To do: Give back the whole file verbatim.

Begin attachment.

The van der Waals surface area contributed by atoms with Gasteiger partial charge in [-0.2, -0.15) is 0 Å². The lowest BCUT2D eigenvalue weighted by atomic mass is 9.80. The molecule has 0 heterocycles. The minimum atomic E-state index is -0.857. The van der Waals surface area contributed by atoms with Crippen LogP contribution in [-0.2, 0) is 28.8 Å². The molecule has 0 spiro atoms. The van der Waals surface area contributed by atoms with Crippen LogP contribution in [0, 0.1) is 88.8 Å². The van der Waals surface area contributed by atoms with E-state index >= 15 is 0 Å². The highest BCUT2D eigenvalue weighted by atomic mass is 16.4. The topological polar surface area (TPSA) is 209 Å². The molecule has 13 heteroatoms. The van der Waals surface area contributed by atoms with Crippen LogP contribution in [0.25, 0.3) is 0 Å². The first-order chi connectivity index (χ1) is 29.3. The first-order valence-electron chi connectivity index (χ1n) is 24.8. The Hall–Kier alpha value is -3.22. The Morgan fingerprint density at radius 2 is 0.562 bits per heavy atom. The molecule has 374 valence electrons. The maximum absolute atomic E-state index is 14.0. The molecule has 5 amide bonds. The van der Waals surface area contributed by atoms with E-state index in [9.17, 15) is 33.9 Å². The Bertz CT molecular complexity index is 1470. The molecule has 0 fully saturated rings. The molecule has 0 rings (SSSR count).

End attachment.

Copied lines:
The van der Waals surface area contributed by atoms with Gasteiger partial charge in [-0.2, -0.15) is 0 Å². The lowest BCUT2D eigenvalue weighted by atomic mass is 9.80. The molecule has 0 heterocycles. The minimum atomic E-state index is -0.857. The van der Waals surface area contributed by atoms with Crippen LogP contribution in [-0.2, 0) is 28.8 Å². The molecule has 0 spiro atoms. The van der Waals surface area contributed by atoms with Crippen LogP contribution in [0, 0.1) is 88.8 Å². The van der Waals surface area contributed by atoms with E-state index >= 15 is 0 Å². The highest BCUT2D eigenvalue weighted by atomic mass is 16.4. The topological polar surface area (TPSA) is 209 Å². The molecule has 13 heteroatoms. The van der Waals surface area contributed by atoms with Crippen LogP contribution in [0.25, 0.3) is 0 Å². The first-order chi connectivity index (χ1) is 29.3. The first-order valence-electron chi connectivity index (χ1n) is 24.8. The Hall–Kier alpha value is -3.22. The Morgan fingerprint density at radius 2 is 0.562 bits per heavy atom. The molecule has 374 valence electrons. The maximum absolute atomic E-state index is 14.0. The molecule has 5 amide bonds. The van der Waals surface area contributed by atoms with E-state index in [9.17, 15) is 33.9 Å². The Bertz CT molecular complexity index is 1470. The molecule has 0 fully saturated rings. The molecule has 0 rings (SSSR count).